- “8.3.6. If a Car causes two Red Conditions in one or more segments or otherwise interferes with qualifications as determined by the Race Director, all segment times shall be voided, and the Car shall not be permitted to participate in the remainder of qualifying.” This move is purportedly “to further emphasize on-track sportsmanship.” That’s great. But I have a bit of trouble with the word “inteferes” as it lacks definition here. Nine times out of ten this call will be crystal clear. But for that one time out of ten when it’s not and the argument is heated and the decision needs to be made in a split second so that qualifying doesn’t get held up, I wish this was better outlined and felt less like a judgment call. (Oh, and although it’s possible to read the text “all segment times” as meaning a driver would drop to the bottom of the grid no matter how far he or she had progressed, later rules stipulate that only the times in the segment in question are voided and the car does not advance from that segment — so a driver who turns into a Blocky McBlockPants in segment 2 gets to keep his/her segment 1 times. It’s not the most clearly worded rule ever. But kudos to Barfield for giving himself an explicit way to do something about a persistent problem.)
- The points system has been tweaked, and any driver who leads at least one lap in a race will receive one bonus point. Positions 19 to 25 will also have their points allotments adjusted. Think back on the number of times the championship has come down to a scant handful of points in recent years and it will quickly become obvious how much of an impact the first change could have. I’m leaning toward liking it, although tentatively — I think it’s great to reward performance and consistency, but I also didn’t really feel like the old system was broken per se (again, thinking back to the end game in recent years). I think I’ll watch and wait on this one. What I like a lot are the changes at the rear of the field. This should have the backmarkers fighting a little harder to earn their Leaders Circle berths — running in circles won’t cut it anymore, and that’s a positive development for the fans watching at home.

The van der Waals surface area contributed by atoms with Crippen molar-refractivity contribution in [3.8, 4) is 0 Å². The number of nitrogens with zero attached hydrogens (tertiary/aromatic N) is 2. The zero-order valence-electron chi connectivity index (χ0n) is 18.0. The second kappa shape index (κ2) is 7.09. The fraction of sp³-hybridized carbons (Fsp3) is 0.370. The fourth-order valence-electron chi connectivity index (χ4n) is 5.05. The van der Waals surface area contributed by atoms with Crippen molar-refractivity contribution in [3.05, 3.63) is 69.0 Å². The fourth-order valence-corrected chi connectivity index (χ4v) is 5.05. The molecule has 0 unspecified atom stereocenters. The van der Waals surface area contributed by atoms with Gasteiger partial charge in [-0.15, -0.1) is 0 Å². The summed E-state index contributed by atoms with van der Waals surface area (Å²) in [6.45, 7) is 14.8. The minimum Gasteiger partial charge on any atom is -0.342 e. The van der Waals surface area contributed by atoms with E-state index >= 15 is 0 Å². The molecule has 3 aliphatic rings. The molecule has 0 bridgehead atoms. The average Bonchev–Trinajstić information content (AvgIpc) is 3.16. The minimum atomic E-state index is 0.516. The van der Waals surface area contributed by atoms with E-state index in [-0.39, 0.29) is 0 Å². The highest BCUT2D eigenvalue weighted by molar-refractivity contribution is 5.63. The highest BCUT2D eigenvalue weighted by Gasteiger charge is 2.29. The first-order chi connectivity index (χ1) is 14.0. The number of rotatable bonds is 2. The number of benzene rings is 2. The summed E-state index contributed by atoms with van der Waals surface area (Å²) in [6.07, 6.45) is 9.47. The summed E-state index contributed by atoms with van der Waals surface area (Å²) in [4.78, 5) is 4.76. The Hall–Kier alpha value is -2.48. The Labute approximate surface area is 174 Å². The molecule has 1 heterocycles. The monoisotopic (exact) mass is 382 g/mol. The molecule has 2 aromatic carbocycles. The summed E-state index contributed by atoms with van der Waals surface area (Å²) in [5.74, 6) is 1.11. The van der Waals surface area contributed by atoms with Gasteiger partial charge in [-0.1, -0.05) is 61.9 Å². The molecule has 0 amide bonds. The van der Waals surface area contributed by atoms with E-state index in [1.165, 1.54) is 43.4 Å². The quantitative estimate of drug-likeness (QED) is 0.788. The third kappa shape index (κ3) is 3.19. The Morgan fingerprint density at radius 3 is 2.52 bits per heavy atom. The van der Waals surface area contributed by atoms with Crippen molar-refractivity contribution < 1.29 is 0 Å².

- One major element that won’t change: “15.6.1. Any Unapproved Engine Change Out, except those caused by Engine failure in a Race, will result in a 10-place grid penalty.” And, to make matters worse, the engine life spec has been increased to 2,000 miles, potentially making this rule more likely to see use. This is the one announcement that really has me scratching my head. To leave a rule in place and untouched that was universally panned seems to me to be a massive oversight. In the release, Will Phillips was quoted as saying: “After careful consideration and heavy debate, we believe our best option was to continue with the 10-spot grid penalty. We feel it is important to continue to be consistent with this penalty for both the long and short term.” That’s nice, but it doesn’t say much. Until it’s made more clear what the consideration and debate involved, the innocent driver and teams — and the viewers at home — will be the ones who continue to lose out the most.
- Engine manufacturers will only earn points scored by entrants using one of their first five engines of the season (i.e. if a driver wins with engine number six, the manufacturer doesn’t receive those points). This one is interesting. The addition of a measure to increase motivation for the manufacturers to improve reliability may mitigate the impact of that vilified 10-spot rule somewhat. (It won’t stop the griping, though.)
Overall impressions: With the exception of the engine change penalties, the rules for 2013 appear to be another step in the right direction for IndyCar. Many of them were made either directly in response to fan requests or with the fan viewing experience in mind, which is the ideal way for a rulebook to be designed. Some of them may see tweaks as the year progresses (much as some rules did in 2012), but the openness, ongoing flexibility, and fan centricity being practiced by IndyCar’s Race Control at the moment continue to be a breath of fresh air.
What are your impressions of the new procedures and rule changes? Were there any that stood out to you as being especially good or bad? Let us know in the comments section below.